Flomar Corp. v. Logue, 418 Pa. 181, 210 A.2d 254 (1965), relied on by appellant, is not to the contrary. There a lease for four years included an acceleration clause and confession of judgment clause. After the lessee's default, the lessor confessed judgment for $17,575, his actual damages being only $4,325. On appeal the judgment was stricken. Although the lessee had signed the warrant of attorney, it had not signed the lease. It was therefore only a tenant at will, and after vacating the premises could not be liable for any rents in futuro.

The Motion to Open Judgment

[ 226 Pa. Super. Page 224]

When a motion to open judgment is directed to a default judgment, three factors are considered on review: whether the motion to open was promptly filed; whether a meritorious defense appears; and whether the default can be reasonably explained or excused. Fox v. Mellon, 438 Pa. 364, 264 A.2d 623 (1970). When the motion to open is directed to a judgment that has been entered by confession, especially where a businessman has agreed to the contract authorizing the confession, the requirements are stricter, for not only must it be shown that the motion was filed promptly, and that there is a meritorious defense, but that the court below committed a manifest abuse of discretion or clear mistake of law. Funds For Business Growth, Inc. v. Maraldo, 443 Pa. 281, 278 A.2d 922 (1971); Thomasik v. Thomasik, 413 Pa. 559, 198 A.2d 511 (1964); James Page 224} v. Silverstein, 224 Pa. Superior Ct. 489, 306 A.2d 910 (1973).

Despite the strictness of these limitations, the judgment in the present case must be opened, for in refusing to require appellee to mitigate damages, the court below committed clear error of law.

In Unit Vending Corp. v. Tobin Enterprises, Inc., 194 Pa. Superior Ct. 470, 168 A.2d 750 (1961), this court affirmed the opening of a judgment by confession. The contracts under consideration involved the leasing of cigarette machines, with damages to the lessor for any breach by the lessee to include loss of future profits from the sales of cigarettes at lessee's premises even after the machines were removed. The lower court opened judgment "so that evidence may be offered to ascertain the actual damages suffered by the plaintiff." Id. at 472, 168 A.2d at 751. In affirming, this court held: "The damages as assessed gave to operator the maximum amount which could be awarded by a jury if the defendants offered no evidence in mitigation of damages . . . . The attorney for the defendant in an amicable action may not give the plaintiff more than he would be entitled to by an adverse proceeding: Grakelow v. Kidder, 95 Pa. Superior Ct. 250." Id. at 478, 168 A.2d at 753.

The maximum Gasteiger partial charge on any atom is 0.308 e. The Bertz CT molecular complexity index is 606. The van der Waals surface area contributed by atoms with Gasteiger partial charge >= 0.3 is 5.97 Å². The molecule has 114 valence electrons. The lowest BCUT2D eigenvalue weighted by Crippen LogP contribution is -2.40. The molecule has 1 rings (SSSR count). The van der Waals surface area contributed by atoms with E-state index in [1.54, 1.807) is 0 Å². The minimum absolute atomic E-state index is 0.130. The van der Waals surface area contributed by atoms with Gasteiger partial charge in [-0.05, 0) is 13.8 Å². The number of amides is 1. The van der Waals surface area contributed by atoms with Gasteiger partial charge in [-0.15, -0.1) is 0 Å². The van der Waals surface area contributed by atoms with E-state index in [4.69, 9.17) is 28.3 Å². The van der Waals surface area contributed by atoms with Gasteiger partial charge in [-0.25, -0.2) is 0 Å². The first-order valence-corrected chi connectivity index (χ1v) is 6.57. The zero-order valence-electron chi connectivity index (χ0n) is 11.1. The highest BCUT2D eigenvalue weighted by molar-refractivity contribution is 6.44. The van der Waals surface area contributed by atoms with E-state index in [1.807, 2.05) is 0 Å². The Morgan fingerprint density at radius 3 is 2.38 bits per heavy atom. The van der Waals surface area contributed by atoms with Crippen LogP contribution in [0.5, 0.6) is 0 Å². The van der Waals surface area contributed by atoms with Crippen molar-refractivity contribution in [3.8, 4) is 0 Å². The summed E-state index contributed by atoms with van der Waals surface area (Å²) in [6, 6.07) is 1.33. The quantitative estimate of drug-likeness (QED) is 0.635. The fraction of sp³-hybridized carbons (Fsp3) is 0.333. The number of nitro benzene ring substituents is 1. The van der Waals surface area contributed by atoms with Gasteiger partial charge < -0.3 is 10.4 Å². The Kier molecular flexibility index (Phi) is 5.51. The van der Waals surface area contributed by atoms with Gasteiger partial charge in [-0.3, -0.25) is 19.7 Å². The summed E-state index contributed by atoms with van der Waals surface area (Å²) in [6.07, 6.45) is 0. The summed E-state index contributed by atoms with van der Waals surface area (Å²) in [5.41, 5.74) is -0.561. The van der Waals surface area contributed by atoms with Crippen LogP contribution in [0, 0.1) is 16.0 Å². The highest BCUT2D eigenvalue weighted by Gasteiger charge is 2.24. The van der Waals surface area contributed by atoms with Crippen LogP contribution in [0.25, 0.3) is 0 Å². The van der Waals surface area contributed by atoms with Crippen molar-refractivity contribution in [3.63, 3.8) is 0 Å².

It is true that there are situations in which a non-breaching party is entitled to recover lost profits with no duty to mitigate damages. For example, where the product is manufactured, and two are as easily manufactured as one, a non-breaching seller may get two profits from the combination of one default and one sale. See, e.g., U.C.C. § 2-708(2), 12A P.S. § 2-708(2), which applies to the sale of goods.*fn* Thus, in this case, if appellee had a potentially unlimited supply of billboards, so that it could accommodate as many customers

[ 226 Pa. Super. Page 225]

    as it could find (just as the publisher of a newspaper can with relative ease add advertisements to his copy), it would be entitled to lost profits without mitigation. "For the breach of an advertising contract there should be no reduction in damages merely because the space taken by the defendant could have been filled, provided that the plaintiff had other space in which advertisements could be put." 5 Corbin, Contracts § 1041 (1964 ed.).

There is no indication that appellee "had [such] other space," and the fact that the billboards were rather quickly re-leased indicates that it did not. In any case, billboards are more like real estate or capital assets than mass-produced goods or printed advertisements. The rule for real estate is that where the lessor terminates the lease and enters into possession he may not have possession of the premises and also judgment for rent for the unexpired period of the lease. Markeim-Chalmers-Ludington v. Mead, 140 Pa. Superior Ct. 490, 14 A.2d 152 (1940). By analogy, neither may the lessor of a billboard collect double rent.

The order of the court below refusing appellant's motion to strike the judgment is affirmed; the order refusing to open the judgment is reversed, and the judgment is opened so that evidence may be offered to ascertain the actual damages suffered by appellee.


Order refusing motion to strike judgment affirmed, and order refusing to open judgment reversed and judgment opened.